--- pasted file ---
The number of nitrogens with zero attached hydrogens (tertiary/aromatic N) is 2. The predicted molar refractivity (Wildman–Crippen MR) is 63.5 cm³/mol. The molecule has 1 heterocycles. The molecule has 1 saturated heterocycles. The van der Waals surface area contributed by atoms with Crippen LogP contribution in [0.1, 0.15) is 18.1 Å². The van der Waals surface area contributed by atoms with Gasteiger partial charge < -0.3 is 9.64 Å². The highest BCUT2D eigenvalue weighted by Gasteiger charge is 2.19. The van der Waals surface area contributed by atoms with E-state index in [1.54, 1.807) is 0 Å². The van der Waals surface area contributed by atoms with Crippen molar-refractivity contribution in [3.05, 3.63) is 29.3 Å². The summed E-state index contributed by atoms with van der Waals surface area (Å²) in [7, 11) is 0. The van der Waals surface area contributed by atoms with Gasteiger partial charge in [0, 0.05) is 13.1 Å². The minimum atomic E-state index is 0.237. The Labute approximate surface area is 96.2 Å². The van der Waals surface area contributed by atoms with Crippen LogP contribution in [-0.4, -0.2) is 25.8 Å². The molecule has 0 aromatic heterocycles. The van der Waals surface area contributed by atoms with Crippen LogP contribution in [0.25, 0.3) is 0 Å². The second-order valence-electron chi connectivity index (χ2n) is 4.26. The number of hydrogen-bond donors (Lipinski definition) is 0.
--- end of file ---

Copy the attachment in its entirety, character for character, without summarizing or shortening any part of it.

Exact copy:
The number of nitrogens with zero attached hydrogens (tertiary/aromatic N) is 2. The predicted molar refractivity (Wildman–Crippen MR) is 63.5 cm³/mol. The molecule has 1 heterocycles. The molecule has 1 saturated heterocycles. The van der Waals surface area contributed by atoms with Crippen LogP contribution in [0.1, 0.15) is 18.1 Å². The van der Waals surface area contributed by atoms with Gasteiger partial charge < -0.3 is 9.64 Å². The highest BCUT2D eigenvalue weighted by Gasteiger charge is 2.19. The van der Waals surface area contributed by atoms with E-state index in [1.54, 1.807) is 0 Å². The van der Waals surface area contributed by atoms with Crippen molar-refractivity contribution in [3.05, 3.63) is 29.3 Å². The summed E-state index contributed by atoms with van der Waals surface area (Å²) in [7, 11) is 0. The van der Waals surface area contributed by atoms with Gasteiger partial charge in [0, 0.05) is 13.1 Å². The minimum atomic E-state index is 0.237. The Labute approximate surface area is 96.2 Å². The van der Waals surface area contributed by atoms with Crippen LogP contribution in [-0.4, -0.2) is 25.8 Å². The molecule has 0 aromatic heterocycles. The van der Waals surface area contributed by atoms with Crippen LogP contribution in [0.25, 0.3) is 0 Å². The second-order valence-electron chi connectivity index (χ2n) is 4.26. The number of hydrogen-bond donors (Lipinski definition) is 0.